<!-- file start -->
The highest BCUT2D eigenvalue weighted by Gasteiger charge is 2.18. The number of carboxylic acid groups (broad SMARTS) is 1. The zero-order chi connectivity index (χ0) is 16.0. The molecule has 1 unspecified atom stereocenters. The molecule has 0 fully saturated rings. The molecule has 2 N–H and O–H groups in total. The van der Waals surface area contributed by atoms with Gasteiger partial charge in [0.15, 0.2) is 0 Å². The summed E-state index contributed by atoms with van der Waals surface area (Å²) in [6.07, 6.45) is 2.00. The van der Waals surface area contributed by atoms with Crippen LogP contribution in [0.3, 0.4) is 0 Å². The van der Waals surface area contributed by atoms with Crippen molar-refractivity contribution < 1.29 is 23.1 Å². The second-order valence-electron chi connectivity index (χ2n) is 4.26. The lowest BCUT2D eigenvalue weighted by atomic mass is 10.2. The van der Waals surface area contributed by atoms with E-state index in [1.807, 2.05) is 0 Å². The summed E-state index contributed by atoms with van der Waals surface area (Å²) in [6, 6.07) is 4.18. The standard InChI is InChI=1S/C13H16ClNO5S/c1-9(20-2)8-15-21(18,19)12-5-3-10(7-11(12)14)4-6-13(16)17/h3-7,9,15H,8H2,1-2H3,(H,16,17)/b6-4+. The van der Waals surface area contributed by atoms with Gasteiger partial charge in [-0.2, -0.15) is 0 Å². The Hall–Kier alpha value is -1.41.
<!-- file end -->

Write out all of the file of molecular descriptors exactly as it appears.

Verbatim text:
The highest BCUT2D eigenvalue weighted by Gasteiger charge is 2.18. The number of carboxylic acid groups (broad SMARTS) is 1. The zero-order chi connectivity index (χ0) is 16.0. The molecule has 1 unspecified atom stereocenters. The molecule has 0 fully saturated rings. The molecule has 2 N–H and O–H groups in total. The van der Waals surface area contributed by atoms with Gasteiger partial charge in [0.15, 0.2) is 0 Å². The summed E-state index contributed by atoms with van der Waals surface area (Å²) in [6.07, 6.45) is 2.00. The van der Waals surface area contributed by atoms with Crippen LogP contribution in [0.3, 0.4) is 0 Å². The van der Waals surface area contributed by atoms with Crippen molar-refractivity contribution < 1.29 is 23.1 Å². The second-order valence-electron chi connectivity index (χ2n) is 4.26. The lowest BCUT2D eigenvalue weighted by atomic mass is 10.2. The van der Waals surface area contributed by atoms with E-state index in [1.807, 2.05) is 0 Å². The summed E-state index contributed by atoms with van der Waals surface area (Å²) in [6, 6.07) is 4.18. The standard InChI is InChI=1S/C13H16ClNO5S/c1-9(20-2)8-15-21(18,19)12-5-3-10(7-11(12)14)4-6-13(16)17/h3-7,9,15H,8H2,1-2H3,(H,16,17)/b6-4+. The van der Waals surface area contributed by atoms with Gasteiger partial charge in [-0.2, -0.15) is 0 Å². The Hall–Kier alpha value is -1.41.